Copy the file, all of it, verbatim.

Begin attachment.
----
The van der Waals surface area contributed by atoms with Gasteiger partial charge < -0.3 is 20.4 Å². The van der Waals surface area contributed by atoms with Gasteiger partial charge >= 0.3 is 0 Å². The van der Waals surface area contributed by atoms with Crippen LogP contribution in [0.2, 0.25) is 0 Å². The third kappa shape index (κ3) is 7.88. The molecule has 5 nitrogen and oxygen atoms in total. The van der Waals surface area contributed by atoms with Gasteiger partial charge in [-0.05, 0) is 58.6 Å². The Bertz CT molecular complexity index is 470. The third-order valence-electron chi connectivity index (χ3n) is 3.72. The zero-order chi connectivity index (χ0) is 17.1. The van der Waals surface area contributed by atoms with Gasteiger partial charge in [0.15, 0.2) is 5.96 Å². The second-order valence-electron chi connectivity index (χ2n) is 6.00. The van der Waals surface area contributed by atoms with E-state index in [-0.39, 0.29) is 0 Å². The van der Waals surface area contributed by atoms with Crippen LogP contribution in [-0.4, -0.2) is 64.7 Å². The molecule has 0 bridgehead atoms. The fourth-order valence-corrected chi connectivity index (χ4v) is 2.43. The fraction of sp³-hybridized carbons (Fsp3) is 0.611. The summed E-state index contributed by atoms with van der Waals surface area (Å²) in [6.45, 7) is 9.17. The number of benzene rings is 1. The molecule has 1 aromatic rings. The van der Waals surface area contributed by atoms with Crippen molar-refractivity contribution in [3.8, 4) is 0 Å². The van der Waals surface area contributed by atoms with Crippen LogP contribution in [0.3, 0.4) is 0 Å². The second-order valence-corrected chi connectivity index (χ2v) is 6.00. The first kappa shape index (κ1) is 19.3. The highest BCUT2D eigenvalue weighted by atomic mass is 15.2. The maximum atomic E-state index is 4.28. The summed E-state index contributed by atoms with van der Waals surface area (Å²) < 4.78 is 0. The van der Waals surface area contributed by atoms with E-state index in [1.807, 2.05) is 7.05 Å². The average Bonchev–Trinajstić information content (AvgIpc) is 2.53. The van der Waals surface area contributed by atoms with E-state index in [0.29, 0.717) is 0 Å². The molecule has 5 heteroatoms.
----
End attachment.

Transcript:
The van der Waals surface area contributed by atoms with Gasteiger partial charge < -0.3 is 20.4 Å². The van der Waals surface area contributed by atoms with Gasteiger partial charge >= 0.3 is 0 Å². The van der Waals surface area contributed by atoms with Crippen LogP contribution in [0.2, 0.25) is 0 Å². The third kappa shape index (κ3) is 7.88. The molecule has 5 nitrogen and oxygen atoms in total. The van der Waals surface area contributed by atoms with Gasteiger partial charge in [-0.05, 0) is 58.6 Å². The Bertz CT molecular complexity index is 470. The third-order valence-electron chi connectivity index (χ3n) is 3.72. The zero-order chi connectivity index (χ0) is 17.1. The van der Waals surface area contributed by atoms with Gasteiger partial charge in [0.15, 0.2) is 5.96 Å². The second-order valence-electron chi connectivity index (χ2n) is 6.00. The van der Waals surface area contributed by atoms with E-state index in [-0.39, 0.29) is 0 Å². The van der Waals surface area contributed by atoms with Crippen LogP contribution in [-0.4, -0.2) is 64.7 Å². The molecule has 0 bridgehead atoms. The fourth-order valence-corrected chi connectivity index (χ4v) is 2.43. The fraction of sp³-hybridized carbons (Fsp3) is 0.611. The summed E-state index contributed by atoms with van der Waals surface area (Å²) in [6.45, 7) is 9.17. The number of benzene rings is 1. The molecule has 1 aromatic rings. The van der Waals surface area contributed by atoms with Crippen molar-refractivity contribution in [3.8, 4) is 0 Å². The van der Waals surface area contributed by atoms with Crippen LogP contribution in [0.3, 0.4) is 0 Å². The second-order valence-corrected chi connectivity index (χ2v) is 6.00. The first kappa shape index (κ1) is 19.3. The highest BCUT2D eigenvalue weighted by atomic mass is 15.2. The maximum atomic E-state index is 4.28. The summed E-state index contributed by atoms with van der Waals surface area (Å²) < 4.78 is 0. The van der Waals surface area contributed by atoms with E-state index in [1.807, 2.05) is 7.05 Å². The average Bonchev–Trinajstić information content (AvgIpc) is 2.53. The van der Waals surface area contributed by atoms with E-state index in [0.29, 0.717) is 0 Å². The molecule has 5 heteroatoms.